Nine Catalonian seperatist leaders have been jailed for between nine and 13 years for sedition following their role in the 2017 independence referendum. The nine leaders were acquitted of a more serious charge of rebellion.
Three other politicians were also found guilty, however they avoided prison and will face fines for 'disobedience' instead.
In 2017 pro-independence leaders went ahead with the referendum despite Spain's constitutional courts deeming it as illegal and prompted clashes on the streets between protesters and police.
The former Catalan President, Carles Puigdemont who escaped trial and fled the country before he could be detained said that the sentences handed down, which totalled 100 years were "an atrocity".
Writing on Twitter, Puigdemont said, "Now more than ever it is time to react like never before. For the future of our sons and daughters. For democracy. For Europe. For Catalonia."
Following the sentencing, a European arrest warrant was issued by the Supreme Court for the former Catalonian president who is currently living a self-imposed exile in Belgium.
Former vice president of Catalonia, Oriol Junqueras received the longest sentence of 13 years for sedition and misuse of public funds, although it is believed that the prosecution sought a longer term of around 25 years. In his defence Junqueras said, "Voting and defending the republic from a parliament cannot be a crime."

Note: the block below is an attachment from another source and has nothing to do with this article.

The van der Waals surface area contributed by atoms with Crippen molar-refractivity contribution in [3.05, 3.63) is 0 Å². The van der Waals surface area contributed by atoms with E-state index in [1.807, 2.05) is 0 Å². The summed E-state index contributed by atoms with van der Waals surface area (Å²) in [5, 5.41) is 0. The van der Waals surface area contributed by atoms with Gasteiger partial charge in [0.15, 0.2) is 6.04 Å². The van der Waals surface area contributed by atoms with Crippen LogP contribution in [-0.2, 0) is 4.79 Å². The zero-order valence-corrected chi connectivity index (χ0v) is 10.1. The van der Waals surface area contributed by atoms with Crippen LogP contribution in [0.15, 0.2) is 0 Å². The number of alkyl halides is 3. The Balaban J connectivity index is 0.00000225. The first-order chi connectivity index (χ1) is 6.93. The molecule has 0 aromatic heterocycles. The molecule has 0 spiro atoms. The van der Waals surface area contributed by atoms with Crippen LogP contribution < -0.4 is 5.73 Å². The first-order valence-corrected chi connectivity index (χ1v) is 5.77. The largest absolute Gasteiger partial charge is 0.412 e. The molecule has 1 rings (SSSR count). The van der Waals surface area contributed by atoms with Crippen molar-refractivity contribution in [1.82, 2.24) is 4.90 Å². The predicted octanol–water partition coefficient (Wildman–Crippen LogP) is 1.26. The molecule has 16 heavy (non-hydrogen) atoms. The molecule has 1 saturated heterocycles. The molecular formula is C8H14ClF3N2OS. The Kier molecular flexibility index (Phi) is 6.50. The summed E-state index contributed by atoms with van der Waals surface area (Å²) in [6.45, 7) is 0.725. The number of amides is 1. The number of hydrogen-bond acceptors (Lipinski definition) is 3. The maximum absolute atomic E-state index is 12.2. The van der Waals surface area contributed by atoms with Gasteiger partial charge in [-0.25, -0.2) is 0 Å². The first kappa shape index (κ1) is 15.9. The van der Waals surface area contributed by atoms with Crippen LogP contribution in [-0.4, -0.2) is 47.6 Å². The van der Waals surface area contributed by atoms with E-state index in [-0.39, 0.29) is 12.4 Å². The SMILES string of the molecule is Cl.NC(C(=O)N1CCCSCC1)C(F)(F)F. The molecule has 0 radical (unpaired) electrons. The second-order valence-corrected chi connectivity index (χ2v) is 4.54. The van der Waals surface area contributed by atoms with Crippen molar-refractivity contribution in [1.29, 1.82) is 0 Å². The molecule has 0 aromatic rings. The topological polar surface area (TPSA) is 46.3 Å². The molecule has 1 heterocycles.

Following the verdict, hundreds of protesters marched through Barcelona blocking roads and gathering outside government buildings with some holding banners that read "free political prisoners".
Catalonian football team Barcelona also expressed their views on the matter via their Twitter stream posting a message that said. "Prison is not the solution".
Caretaker Prime Minister Pedro Sanchez said that the sentences must be carried out and warned that his government would be watching developments and would take firm action against any illegal activity. He called on a new-era, leaving behind extremism and fostering dialogue.